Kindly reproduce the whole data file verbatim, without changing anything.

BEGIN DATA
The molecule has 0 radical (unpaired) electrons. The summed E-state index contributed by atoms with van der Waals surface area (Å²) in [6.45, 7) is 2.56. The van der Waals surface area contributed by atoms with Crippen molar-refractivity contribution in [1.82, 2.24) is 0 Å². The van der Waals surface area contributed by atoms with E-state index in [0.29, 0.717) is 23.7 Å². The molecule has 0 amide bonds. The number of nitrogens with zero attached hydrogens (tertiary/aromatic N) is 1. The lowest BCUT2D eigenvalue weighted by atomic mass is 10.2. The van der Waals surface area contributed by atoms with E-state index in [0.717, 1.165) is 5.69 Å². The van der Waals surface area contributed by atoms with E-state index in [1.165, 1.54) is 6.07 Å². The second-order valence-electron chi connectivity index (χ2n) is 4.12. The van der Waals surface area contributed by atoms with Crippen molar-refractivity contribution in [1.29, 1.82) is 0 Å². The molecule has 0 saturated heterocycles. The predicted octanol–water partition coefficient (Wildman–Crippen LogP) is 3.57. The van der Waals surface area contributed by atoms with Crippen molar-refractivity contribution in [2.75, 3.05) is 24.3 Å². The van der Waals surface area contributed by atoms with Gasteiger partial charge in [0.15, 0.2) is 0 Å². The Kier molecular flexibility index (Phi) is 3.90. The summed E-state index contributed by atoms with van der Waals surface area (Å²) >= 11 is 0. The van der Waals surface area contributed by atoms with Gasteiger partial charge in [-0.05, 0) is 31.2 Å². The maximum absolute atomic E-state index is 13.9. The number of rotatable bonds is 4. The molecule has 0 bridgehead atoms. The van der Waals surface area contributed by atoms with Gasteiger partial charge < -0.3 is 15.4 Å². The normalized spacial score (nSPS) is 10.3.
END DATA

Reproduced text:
The molecule has 0 radical (unpaired) electrons. The summed E-state index contributed by atoms with van der Waals surface area (Å²) in [6.45, 7) is 2.56. The van der Waals surface area contributed by atoms with Crippen molar-refractivity contribution in [1.82, 2.24) is 0 Å². The van der Waals surface area contributed by atoms with E-state index in [0.29, 0.717) is 23.7 Å². The molecule has 0 amide bonds. The number of nitrogens with zero attached hydrogens (tertiary/aromatic N) is 1. The lowest BCUT2D eigenvalue weighted by atomic mass is 10.2. The van der Waals surface area contributed by atoms with E-state index in [0.717, 1.165) is 5.69 Å². The van der Waals surface area contributed by atoms with E-state index in [1.165, 1.54) is 6.07 Å². The second-order valence-electron chi connectivity index (χ2n) is 4.12. The van der Waals surface area contributed by atoms with Crippen molar-refractivity contribution in [1.29, 1.82) is 0 Å². The molecule has 0 saturated heterocycles. The predicted octanol–water partition coefficient (Wildman–Crippen LogP) is 3.57. The van der Waals surface area contributed by atoms with Crippen molar-refractivity contribution in [2.75, 3.05) is 24.3 Å². The van der Waals surface area contributed by atoms with Gasteiger partial charge in [0.15, 0.2) is 0 Å². The Kier molecular flexibility index (Phi) is 3.90. The summed E-state index contributed by atoms with van der Waals surface area (Å²) >= 11 is 0. The van der Waals surface area contributed by atoms with Gasteiger partial charge in [-0.05, 0) is 31.2 Å². The maximum absolute atomic E-state index is 13.9. The number of rotatable bonds is 4. The molecule has 0 bridgehead atoms. The van der Waals surface area contributed by atoms with Gasteiger partial charge < -0.3 is 15.4 Å². The normalized spacial score (nSPS) is 10.3.